These two exhibitions are a must for fashion fans, but it might be worth taking along a friend who can't understand what the fuss is about. Being encouraged to see fashion as an art form might prompt more thoughtful shopping habits, or a new respect for the people who make our clothes, and this has got to be a good thing.

Wednesday, 9 August 2017

Festival fashion: find the weekend's worth of amazing outfits lurking in your wardrobe!

If you’re a festival-goer in the UK, you know the drill: it’s either going to be rainy and muddy or hot and dusty (or if you’re really lucky, both!), your clothes are going to be crammed into a rucksack and thrown around a tent in the dark,  you’ve got limited access to mirrors but everyone’s going to be taking loads of photos. I love dressing up for festivals, but I’m sceptical of what’s often advertised as festival fashion on the high street (the combination of playsuit and portaloo is a no-go for me, I’m afraid), so I always see festivals as a chance to give some of my unloved clothes their day in the sun rather than investing in a new selection of impractical outfits.

Festival classics:
There’s a reason why stylish-but-practical jackets, denim cut offs, wellies and chunky socks will always be festival staples; you’re ready for everything the weather might throw at you, and as my sister is proving here, you’re always camera-ready even when you are holding a broken long-drop door for a pal!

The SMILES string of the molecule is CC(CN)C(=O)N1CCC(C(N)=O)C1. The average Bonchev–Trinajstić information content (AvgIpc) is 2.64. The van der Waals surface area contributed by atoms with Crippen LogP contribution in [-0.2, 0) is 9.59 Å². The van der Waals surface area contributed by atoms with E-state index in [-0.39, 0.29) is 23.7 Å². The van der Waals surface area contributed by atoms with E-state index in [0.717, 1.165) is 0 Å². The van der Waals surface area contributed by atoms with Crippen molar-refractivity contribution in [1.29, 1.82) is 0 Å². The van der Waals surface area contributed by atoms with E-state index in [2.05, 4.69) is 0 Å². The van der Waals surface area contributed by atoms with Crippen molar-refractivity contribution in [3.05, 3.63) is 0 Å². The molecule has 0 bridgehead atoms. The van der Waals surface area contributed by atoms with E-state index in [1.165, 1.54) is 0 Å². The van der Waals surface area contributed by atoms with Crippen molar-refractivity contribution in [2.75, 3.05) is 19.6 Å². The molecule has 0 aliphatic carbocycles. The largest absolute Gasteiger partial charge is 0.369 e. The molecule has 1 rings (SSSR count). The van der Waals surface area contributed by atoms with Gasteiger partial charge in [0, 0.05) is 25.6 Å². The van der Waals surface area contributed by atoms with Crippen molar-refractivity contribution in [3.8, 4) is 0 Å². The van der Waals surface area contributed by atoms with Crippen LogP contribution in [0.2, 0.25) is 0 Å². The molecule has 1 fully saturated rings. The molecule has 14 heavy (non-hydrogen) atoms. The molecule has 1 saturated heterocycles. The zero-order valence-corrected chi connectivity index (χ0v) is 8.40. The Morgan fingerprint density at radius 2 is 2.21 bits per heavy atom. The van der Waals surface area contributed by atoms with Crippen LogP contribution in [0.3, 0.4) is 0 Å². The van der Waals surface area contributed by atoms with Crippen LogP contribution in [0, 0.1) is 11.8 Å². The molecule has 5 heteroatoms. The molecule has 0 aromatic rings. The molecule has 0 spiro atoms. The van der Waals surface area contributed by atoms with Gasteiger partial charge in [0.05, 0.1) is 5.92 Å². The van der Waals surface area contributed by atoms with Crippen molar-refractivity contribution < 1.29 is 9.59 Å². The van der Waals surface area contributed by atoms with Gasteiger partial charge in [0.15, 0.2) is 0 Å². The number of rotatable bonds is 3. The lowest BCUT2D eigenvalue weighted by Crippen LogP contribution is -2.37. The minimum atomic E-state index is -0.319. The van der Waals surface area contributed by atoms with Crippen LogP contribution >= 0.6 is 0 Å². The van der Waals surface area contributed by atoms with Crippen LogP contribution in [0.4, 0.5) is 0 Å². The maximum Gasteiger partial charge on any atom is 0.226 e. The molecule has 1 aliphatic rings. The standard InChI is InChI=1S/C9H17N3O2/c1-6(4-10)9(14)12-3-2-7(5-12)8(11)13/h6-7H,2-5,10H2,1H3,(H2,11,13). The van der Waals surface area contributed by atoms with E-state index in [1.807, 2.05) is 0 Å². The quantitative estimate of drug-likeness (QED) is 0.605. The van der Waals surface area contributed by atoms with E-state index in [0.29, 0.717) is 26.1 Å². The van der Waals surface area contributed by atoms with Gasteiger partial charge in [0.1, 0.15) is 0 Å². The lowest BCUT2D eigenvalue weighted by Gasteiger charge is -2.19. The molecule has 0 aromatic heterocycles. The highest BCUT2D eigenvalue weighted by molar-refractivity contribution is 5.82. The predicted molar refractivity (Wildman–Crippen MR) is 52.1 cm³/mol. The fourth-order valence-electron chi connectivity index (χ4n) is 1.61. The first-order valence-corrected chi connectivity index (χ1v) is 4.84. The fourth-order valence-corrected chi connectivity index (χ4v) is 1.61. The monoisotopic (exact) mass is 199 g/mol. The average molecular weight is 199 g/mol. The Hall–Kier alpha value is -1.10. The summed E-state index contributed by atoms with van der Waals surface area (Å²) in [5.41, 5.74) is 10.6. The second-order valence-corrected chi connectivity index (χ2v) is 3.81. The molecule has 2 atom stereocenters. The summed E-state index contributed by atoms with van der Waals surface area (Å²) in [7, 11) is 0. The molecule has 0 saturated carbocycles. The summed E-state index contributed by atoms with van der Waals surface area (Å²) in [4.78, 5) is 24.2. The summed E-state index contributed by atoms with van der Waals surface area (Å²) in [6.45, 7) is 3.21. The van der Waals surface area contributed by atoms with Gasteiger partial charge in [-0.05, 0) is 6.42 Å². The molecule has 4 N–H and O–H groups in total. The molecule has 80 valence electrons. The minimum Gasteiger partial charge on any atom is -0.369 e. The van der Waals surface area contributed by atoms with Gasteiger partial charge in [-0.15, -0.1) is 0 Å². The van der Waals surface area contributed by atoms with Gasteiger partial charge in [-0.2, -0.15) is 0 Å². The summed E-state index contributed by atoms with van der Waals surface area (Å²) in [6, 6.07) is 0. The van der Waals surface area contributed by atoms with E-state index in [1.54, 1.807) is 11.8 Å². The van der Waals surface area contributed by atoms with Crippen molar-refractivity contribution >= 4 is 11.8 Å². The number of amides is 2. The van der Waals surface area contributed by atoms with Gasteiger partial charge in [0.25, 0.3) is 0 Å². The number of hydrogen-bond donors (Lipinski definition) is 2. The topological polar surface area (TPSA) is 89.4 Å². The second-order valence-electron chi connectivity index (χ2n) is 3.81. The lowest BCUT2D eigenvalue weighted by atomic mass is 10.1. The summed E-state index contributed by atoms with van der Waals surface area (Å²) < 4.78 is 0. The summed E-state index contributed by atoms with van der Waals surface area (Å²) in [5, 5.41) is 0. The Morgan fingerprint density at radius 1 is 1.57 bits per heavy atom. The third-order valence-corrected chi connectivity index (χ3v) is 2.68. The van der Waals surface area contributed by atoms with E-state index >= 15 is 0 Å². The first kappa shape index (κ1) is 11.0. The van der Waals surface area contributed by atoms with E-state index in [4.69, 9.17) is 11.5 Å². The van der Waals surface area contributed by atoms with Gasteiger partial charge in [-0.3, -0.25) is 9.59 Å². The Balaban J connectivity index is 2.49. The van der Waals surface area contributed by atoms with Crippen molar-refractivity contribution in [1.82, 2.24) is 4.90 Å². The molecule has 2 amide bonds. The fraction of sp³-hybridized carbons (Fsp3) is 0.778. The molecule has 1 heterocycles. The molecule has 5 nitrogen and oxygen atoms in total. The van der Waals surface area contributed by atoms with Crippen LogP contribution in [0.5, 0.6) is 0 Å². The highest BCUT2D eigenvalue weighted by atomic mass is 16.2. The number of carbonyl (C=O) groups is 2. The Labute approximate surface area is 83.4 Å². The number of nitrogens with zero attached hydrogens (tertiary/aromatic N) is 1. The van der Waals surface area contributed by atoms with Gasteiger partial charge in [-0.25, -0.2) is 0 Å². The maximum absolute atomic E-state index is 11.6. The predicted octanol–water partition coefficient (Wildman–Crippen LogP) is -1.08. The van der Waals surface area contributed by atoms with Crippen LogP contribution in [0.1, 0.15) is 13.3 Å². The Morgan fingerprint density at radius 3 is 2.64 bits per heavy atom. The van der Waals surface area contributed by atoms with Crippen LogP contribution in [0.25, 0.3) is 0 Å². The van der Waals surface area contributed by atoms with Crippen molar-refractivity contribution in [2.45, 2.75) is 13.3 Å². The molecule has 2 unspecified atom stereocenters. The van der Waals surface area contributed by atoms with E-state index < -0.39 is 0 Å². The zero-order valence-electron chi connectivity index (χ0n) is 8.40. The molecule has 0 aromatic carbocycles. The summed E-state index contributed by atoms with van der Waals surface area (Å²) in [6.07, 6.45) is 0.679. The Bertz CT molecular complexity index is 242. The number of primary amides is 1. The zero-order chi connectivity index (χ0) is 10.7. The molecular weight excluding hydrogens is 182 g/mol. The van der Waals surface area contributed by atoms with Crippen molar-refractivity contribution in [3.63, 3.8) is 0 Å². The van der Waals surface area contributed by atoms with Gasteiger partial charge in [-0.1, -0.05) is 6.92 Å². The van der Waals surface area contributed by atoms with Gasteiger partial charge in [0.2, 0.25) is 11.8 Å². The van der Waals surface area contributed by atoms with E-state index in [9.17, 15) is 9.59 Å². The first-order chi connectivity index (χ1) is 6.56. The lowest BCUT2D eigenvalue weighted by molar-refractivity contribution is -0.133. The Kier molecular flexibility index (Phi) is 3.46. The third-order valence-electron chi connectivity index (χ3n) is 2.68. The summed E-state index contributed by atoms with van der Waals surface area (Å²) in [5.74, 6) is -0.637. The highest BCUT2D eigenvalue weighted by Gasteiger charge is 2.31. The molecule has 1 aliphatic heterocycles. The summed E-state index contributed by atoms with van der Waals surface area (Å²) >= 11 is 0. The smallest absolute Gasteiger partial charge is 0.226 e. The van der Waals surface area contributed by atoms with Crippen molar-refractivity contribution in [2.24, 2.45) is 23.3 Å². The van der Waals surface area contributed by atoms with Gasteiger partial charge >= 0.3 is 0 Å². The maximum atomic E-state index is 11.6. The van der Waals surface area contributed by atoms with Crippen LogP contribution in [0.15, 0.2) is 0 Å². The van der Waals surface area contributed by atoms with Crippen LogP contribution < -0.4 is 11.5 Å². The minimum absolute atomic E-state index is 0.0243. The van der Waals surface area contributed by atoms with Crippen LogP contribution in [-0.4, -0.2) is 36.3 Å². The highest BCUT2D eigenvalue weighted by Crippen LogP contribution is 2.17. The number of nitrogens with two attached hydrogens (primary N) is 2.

Clothes that are Too Much for the real world:
Festivals are a time to escape from day-to-day life and immerse yourself in the atmosphere that the organisers have created. There are no dress codes, so you can proudly wear clothes that might be hiding in your wardrobe because you feel they are too short, too low cut, too revealing for every day. I used to wear this dress a lot, then got a bit body-conscious, but I felt it was perfect to wear at Latitude to watch Sh*t Theatre’s show about Dolly Parton!



Fancy Dress:
Whether the festival you are attending has a theme or not, we all have clothes we’ve bought for fancy dress parties that we can re-purpose as perfect festival wear. My sister had a white lace mini dress from a 60s theme party that we persuaded her to wear for the day as the bride-to-be for her festival-based hen do, and the high-street rucksack ended up being more than a novelty festival purchase, she's now a backpack aficionado!